February 5, 2023

Stupid Human Tricks, Goats, Gobs of Money and More Stupid Human Tricks

The first stupid human trick began when goats were introduced into an area, now the Olympic National Park, that was not their natural habitat. Now goats are described as a “potential” public safety issue because they’ve developed an affinity for human piss. Because park users, including visitors, hikers, etc. relieve themselves anywhere they so please, evidently this has become a problem.

The next stupid human trick is that we are spending gobs and gobs of money to helicopter the goats out of the park and relocate them (nearly 400) into another part of Washington state. Do you suppose the habitat where they are going can handle an additional 400 goats?

The third stupid human trick is that what goats they can’t catch and transport will, more than likely, be killed BECAUSE THEY ARE A THREAT TO PUBLIC SAFETY! 

Image that? A goat following you around looking to lick at your urine and sweat is a public safety issue that calls for spending millions(?) of dollars to move someplace else and killing the rest. I wonder why this same tactic isn’t used with wolves, grizzlies, mountain lions, and other animals?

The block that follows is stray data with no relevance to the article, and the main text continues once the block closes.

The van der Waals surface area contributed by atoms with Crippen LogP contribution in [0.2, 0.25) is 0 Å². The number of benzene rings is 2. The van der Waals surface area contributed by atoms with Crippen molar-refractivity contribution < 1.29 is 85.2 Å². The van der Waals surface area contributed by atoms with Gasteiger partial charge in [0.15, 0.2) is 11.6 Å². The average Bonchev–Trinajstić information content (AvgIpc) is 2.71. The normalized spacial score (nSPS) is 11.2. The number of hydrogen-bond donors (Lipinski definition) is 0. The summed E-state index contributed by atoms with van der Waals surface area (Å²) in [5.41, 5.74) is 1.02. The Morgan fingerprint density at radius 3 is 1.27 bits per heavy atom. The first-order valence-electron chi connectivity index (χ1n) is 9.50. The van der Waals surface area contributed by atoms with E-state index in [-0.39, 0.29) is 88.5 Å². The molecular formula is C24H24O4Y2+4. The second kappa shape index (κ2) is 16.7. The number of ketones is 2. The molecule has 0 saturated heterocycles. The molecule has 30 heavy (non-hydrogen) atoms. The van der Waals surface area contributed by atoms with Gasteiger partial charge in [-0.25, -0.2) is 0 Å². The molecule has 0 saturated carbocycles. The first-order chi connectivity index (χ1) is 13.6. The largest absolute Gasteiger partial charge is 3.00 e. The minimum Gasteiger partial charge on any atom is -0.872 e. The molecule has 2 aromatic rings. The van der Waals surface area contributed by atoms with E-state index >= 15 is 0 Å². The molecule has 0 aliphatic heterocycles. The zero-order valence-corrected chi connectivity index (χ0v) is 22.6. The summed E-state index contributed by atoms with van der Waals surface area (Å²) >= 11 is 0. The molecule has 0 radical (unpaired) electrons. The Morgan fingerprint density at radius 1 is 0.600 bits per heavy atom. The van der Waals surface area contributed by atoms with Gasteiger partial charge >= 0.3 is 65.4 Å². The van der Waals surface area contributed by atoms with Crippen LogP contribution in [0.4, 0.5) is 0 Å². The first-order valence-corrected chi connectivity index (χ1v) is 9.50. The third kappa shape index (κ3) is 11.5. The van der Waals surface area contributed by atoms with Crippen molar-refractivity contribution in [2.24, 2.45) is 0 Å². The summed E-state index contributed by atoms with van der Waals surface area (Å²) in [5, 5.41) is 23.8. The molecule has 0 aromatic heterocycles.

There is little need to exaggerate the silliness of the things that men will spend their money on because their behavior is bizarre enough.<<<Read More>>>


Feds Immune In Deadly Mountain Goat Attack

 SEATTLE (CN) – The National Park Service is not responsible for a mountain-goat attack that killed a hiker in Olympic National Park, the Ninth Circuit ruled.
A divided three-judge panel on Monday found the Park Service had no duty to destroy the animal despite numerous complaints about its aggressive behavior.
Robert Boardman was hiking with his wife, Susan Chadd, and a friend in Washington state’s Olympic National Park when they encountered the goat in October 2010. They were on a popular trail near Klahhane Ridge when they encountered the goat, known as “Klahhane Billy.”

Source: Courthouse News Service

*Editor’s Note* – In a related email, Dr. Valerius Geist was quoted as saying, “I was involved as an expert witness for the plaintiff in the first court case, and discovered – again – that the park had no biologist experienced in animal behavior. Nobody in charge recognized what the billy was signalling, long before it attacked. The billy had begun a very long time before the attack signalling its dominance over humans, initially in a weakly expressed dominance display. That’s what a big billy will do testing a rival. It means that – eventually – it will attack. That’s a guarantee. Nobody in the park understood that, and probably still don’t! A mountain goat displaying to humans has to be removed. That was not done, and the tragedy continued to its predictable end.”